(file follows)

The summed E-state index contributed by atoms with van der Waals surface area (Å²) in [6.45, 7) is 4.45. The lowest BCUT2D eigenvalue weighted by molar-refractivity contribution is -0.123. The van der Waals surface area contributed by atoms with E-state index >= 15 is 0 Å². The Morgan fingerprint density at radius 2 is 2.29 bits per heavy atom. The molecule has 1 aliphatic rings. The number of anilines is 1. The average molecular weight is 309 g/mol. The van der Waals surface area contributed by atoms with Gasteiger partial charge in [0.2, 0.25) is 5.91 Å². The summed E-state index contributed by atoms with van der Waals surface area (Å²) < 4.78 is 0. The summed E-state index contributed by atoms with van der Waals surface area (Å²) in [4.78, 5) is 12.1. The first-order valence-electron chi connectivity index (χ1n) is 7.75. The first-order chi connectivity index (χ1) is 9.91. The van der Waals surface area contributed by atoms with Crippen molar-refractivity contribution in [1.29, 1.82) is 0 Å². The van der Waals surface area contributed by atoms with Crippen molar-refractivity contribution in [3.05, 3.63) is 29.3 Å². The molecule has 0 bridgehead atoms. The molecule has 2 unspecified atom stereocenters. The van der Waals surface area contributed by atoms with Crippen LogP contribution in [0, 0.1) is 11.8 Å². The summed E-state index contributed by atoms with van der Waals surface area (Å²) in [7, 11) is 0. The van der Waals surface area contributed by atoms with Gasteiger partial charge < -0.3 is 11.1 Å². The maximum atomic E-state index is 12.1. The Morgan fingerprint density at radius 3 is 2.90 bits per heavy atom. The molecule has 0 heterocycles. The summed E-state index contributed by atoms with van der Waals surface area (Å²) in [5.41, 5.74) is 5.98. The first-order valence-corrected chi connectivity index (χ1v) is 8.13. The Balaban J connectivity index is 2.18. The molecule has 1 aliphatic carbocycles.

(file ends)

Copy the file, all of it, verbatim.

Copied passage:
The summed E-state index contributed by atoms with van der Waals surface area (Å²) in [6.45, 7) is 4.45. The lowest BCUT2D eigenvalue weighted by molar-refractivity contribution is -0.123. The van der Waals surface area contributed by atoms with E-state index >= 15 is 0 Å². The Morgan fingerprint density at radius 2 is 2.29 bits per heavy atom. The molecule has 1 aliphatic rings. The number of anilines is 1. The average molecular weight is 309 g/mol. The van der Waals surface area contributed by atoms with Gasteiger partial charge in [0.2, 0.25) is 5.91 Å². The summed E-state index contributed by atoms with van der Waals surface area (Å²) < 4.78 is 0. The summed E-state index contributed by atoms with van der Waals surface area (Å²) in [4.78, 5) is 12.1. The first-order valence-electron chi connectivity index (χ1n) is 7.75. The first-order chi connectivity index (χ1) is 9.91. The van der Waals surface area contributed by atoms with Crippen molar-refractivity contribution in [1.29, 1.82) is 0 Å². The van der Waals surface area contributed by atoms with Crippen molar-refractivity contribution in [3.05, 3.63) is 29.3 Å². The molecule has 0 bridgehead atoms. The molecule has 2 unspecified atom stereocenters. The van der Waals surface area contributed by atoms with Crippen LogP contribution in [0, 0.1) is 11.8 Å². The summed E-state index contributed by atoms with van der Waals surface area (Å²) in [7, 11) is 0. The van der Waals surface area contributed by atoms with Gasteiger partial charge < -0.3 is 11.1 Å². The maximum atomic E-state index is 12.1. The Morgan fingerprint density at radius 3 is 2.90 bits per heavy atom. The molecule has 0 heterocycles. The summed E-state index contributed by atoms with van der Waals surface area (Å²) in [5.41, 5.74) is 5.98. The first-order valence-corrected chi connectivity index (χ1v) is 8.13. The Balaban J connectivity index is 2.18. The molecule has 1 aliphatic carbocycles.